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source : mfa.org/collections...Denman Waldo Ross Collection..

Ukiyo tokei Muken no kane 浮世とけいむけんのかね
A Floating World Clock as the Bell of Muken

Gakô Senkadô 西村重長 Nishimura Shigenaga (1697 - 1756)


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source : mfa.org/collections... William Sturgis Bigelow Collection...

Mitate Muken no kane zu 見立無間鐘図 Parody of Muken no Kane
川又常行 Kawamata Tsuneyuki (1677 - ?)

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- - - - - Once upon a time


- reference source : ochakaido.com/rekisi/mukashi... -

At the time of 聖武天皇 Emperor Shomu Tenno (around 730)
there lived an Immortal, 仙人, in the village of 菊川村 Kikugawa in Shizuoka.
He prayed every day to 不動明王 Fudo Myo-O and then went to the village for alms. After this, he rang the bell at the top of 粟ヶ岳 Mount Awagatake 淡ヶ嶽.
This bell could be heard all over the 遠州 Enshu region (now Shizuoka). Each ring had a special prayer wish:

一つつけば、事故や災難をまぬがれ、one - prevent accidents and disasters
二つつけば、病気にならず、- two - do not become ill
三つつけば、家内安全、- three - peace and well-being at home
四つつけば、運が開けて出世する、- four - find good luck for your business life
五つつけば、子宝に恵まれ、- five - be blessed with children
六つつけば、幸運がつづき、- six - may good luck continue
七つつけば、大金持ちになる、- seven - may you become rich

and so on for each ring.
The villagers climbed up to the temple to participate from these good prayers.
But the path to the temple was steep and narrow, and in their hurry they pushed and some fell into the ravine, some even died.
When the head priest saw all this, he decided to exclude the villagers from the prayers of the Immortal and threw the bell into the deep well.
This became known to our day as
"mugen no ido" 無間の井戸 "the endless well", "eternal well" at the top of Mount Awagatake.




Muken no Kane is 遠州七不思議 one of the seven wonders of Enshu. at 無間山観音寺 Mukenzan Kannon Temple.

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Daimugenzan 大無間山 is a mountain in Shizuoka.



- Read a long legend here:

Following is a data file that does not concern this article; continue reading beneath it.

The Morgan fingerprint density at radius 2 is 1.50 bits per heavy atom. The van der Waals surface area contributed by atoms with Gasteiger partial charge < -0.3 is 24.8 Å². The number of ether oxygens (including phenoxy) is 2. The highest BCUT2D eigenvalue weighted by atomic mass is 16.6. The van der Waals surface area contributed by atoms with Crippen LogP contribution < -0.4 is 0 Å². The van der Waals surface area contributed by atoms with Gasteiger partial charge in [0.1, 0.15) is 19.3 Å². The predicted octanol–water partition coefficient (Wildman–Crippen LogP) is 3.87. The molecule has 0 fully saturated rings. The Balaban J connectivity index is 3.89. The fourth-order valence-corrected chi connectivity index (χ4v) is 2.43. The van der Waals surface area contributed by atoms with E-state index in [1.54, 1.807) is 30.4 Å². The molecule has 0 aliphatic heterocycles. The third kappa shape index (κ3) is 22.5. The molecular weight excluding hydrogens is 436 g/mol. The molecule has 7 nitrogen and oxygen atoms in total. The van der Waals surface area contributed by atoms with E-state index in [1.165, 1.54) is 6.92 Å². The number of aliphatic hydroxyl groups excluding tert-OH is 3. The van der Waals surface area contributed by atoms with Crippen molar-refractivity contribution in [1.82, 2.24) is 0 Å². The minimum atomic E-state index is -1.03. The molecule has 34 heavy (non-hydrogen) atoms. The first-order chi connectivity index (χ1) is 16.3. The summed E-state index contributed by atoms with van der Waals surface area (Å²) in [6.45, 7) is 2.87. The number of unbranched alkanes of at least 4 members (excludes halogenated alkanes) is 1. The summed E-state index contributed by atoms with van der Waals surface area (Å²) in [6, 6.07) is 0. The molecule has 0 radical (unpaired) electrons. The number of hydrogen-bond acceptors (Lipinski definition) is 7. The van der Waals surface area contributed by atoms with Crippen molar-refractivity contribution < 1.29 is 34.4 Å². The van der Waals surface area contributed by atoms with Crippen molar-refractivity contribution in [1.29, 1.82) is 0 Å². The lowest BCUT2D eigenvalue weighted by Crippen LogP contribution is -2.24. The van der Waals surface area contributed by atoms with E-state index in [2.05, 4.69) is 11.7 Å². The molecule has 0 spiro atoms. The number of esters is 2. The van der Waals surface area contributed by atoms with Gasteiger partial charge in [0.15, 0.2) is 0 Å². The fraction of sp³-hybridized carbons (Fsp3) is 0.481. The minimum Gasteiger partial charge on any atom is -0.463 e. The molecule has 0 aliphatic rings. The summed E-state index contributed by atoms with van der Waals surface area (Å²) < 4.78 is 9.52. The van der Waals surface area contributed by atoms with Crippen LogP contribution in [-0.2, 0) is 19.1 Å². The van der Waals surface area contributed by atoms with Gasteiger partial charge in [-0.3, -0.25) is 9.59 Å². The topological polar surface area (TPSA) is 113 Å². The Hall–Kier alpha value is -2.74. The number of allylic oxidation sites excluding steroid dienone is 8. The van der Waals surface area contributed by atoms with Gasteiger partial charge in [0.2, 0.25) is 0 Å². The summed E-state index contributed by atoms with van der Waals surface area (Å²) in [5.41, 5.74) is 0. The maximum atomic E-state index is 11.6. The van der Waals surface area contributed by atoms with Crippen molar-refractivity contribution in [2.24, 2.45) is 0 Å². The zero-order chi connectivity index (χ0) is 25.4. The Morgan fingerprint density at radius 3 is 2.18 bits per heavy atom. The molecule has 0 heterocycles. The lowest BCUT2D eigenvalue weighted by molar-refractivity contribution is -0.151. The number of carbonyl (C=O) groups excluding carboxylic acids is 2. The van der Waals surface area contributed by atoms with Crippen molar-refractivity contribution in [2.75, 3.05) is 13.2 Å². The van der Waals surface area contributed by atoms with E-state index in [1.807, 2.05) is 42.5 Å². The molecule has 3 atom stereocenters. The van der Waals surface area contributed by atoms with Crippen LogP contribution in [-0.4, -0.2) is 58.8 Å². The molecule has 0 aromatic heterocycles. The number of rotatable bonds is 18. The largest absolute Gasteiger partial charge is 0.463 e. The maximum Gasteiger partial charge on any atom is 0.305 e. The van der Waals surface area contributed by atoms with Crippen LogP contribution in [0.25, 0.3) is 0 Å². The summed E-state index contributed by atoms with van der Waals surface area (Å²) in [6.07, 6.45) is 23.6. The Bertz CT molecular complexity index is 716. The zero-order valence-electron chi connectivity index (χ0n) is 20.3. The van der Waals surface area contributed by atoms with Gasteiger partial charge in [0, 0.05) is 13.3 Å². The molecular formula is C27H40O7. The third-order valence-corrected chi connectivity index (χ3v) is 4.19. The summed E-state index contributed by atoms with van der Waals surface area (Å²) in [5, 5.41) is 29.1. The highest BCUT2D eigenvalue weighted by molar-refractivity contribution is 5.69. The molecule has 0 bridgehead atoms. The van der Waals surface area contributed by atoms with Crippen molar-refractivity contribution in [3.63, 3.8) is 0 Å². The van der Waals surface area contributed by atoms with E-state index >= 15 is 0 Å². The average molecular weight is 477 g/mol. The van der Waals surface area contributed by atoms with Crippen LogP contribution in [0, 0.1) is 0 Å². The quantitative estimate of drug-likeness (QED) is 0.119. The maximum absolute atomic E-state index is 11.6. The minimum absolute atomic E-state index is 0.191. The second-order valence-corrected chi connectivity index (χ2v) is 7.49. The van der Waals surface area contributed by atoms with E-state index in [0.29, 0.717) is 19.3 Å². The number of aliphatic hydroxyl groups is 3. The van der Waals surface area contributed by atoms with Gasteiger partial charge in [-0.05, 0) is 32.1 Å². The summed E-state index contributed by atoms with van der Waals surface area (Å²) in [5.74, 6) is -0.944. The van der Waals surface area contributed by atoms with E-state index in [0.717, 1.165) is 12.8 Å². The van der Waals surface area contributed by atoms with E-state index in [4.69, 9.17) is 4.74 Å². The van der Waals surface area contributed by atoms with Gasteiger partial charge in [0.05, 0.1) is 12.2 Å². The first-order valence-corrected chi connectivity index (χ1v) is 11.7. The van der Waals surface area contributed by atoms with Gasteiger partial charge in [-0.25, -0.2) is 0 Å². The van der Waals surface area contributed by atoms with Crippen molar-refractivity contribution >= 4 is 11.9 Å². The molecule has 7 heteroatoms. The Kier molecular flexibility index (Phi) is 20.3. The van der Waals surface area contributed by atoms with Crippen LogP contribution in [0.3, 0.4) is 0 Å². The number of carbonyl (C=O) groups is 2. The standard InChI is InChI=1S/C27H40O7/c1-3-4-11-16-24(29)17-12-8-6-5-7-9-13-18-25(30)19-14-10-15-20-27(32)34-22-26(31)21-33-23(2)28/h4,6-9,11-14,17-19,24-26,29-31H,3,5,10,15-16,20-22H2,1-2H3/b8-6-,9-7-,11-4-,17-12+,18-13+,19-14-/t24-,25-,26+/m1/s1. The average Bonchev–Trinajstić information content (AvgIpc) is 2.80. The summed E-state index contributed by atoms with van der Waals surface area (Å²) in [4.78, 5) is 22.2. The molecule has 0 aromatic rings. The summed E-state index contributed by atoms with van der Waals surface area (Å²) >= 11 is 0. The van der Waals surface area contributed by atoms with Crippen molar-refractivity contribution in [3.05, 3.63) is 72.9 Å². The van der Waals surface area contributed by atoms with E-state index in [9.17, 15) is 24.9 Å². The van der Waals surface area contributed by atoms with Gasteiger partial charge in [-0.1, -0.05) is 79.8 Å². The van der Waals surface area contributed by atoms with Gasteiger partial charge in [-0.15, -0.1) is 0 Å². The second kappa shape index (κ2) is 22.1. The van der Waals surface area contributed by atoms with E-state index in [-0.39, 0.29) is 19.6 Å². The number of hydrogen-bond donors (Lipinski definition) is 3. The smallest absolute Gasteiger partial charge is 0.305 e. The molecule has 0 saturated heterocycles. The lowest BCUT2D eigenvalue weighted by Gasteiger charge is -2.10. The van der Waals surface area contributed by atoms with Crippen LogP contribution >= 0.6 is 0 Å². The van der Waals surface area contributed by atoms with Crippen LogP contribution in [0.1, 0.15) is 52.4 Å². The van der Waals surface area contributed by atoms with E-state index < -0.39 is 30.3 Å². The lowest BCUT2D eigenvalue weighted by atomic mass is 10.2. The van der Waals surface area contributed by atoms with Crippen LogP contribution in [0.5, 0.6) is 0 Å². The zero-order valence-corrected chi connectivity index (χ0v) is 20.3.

. The perpetual life-giving wine and sennin heavenly immortals of Mt. Daimugenzan .
- - - - - excerpted from ANCIENT TALES AND FOLK-LORE OF JAPAN by Richard Gordon Smith [1918]


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at 瀬戸内海 - 塩飽本島 Setonaikai Shiwaki Honjima Island
極楽寺 Temple Gokuraku-Ji, at the 観音堂 Kannon-Do hall

The temple has the family graves of the 丸尾家 Maruo Clan.
The temple bell relates to the story of 丸尾五左衛門 Maruo Gozaemon, a former Samurai turned very rich merchant of the Edo period.


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. Legends and Tales from Japan 伝説 - Introduction .


. abi jigoku 阿鼻地獄 / 無間地獄 Avīci, Buddhist Hell of Avici .
is called 無間地獄 "Mugen Jigoku".
... the hell of "Uninterrupted Torment" (Avici), where big dogs, pythons and monsters with many heads vomit volumes of flame to burn the sinners.
Avīci hell is also known as the "Mugen-Do, non-stop way" (無間道).


................................................................................. Nagano 長野県
佐久市 Saku city 野沢町 Nozawa

Near Nozawa town there lived a 長者 very rich man. Once he was involved in a law suit and wanted to win it. So he pledged to go to 高野山 Mount Koyasan to ring the bell Muken no Kane, if he won. He won the law suit, but after that misfortune continued, he lost more and more money and after his sudden death nobody of the family wanted to live in his mansion.


................................................................................. Niigata 新潟県
佐渡市 Sado city 相川町 Aikawa

hiru 蛭 leech
Around 1610 a person born in Tajima (Now Northern Hyogo) came to Aikawa and made a fortune in the gold mines of Sado. But he became very stingy and on the last day of the year went to the gold mine and slept there. His wife was at home preparing New Year food and wondered what to do about him. Then she remembered the lore about Muken no Kane. She pretended the grounding mortar was a bell and banged it with the pestle. From that day on the family became even richer and more gold was found in the mines.
Legend says that one can hit this bell only once in a lifetime for a positive wish. On the grave of such a person will be leeches for the next seven generations. And indeed, when her husband died, leeches showed up on his grave stone.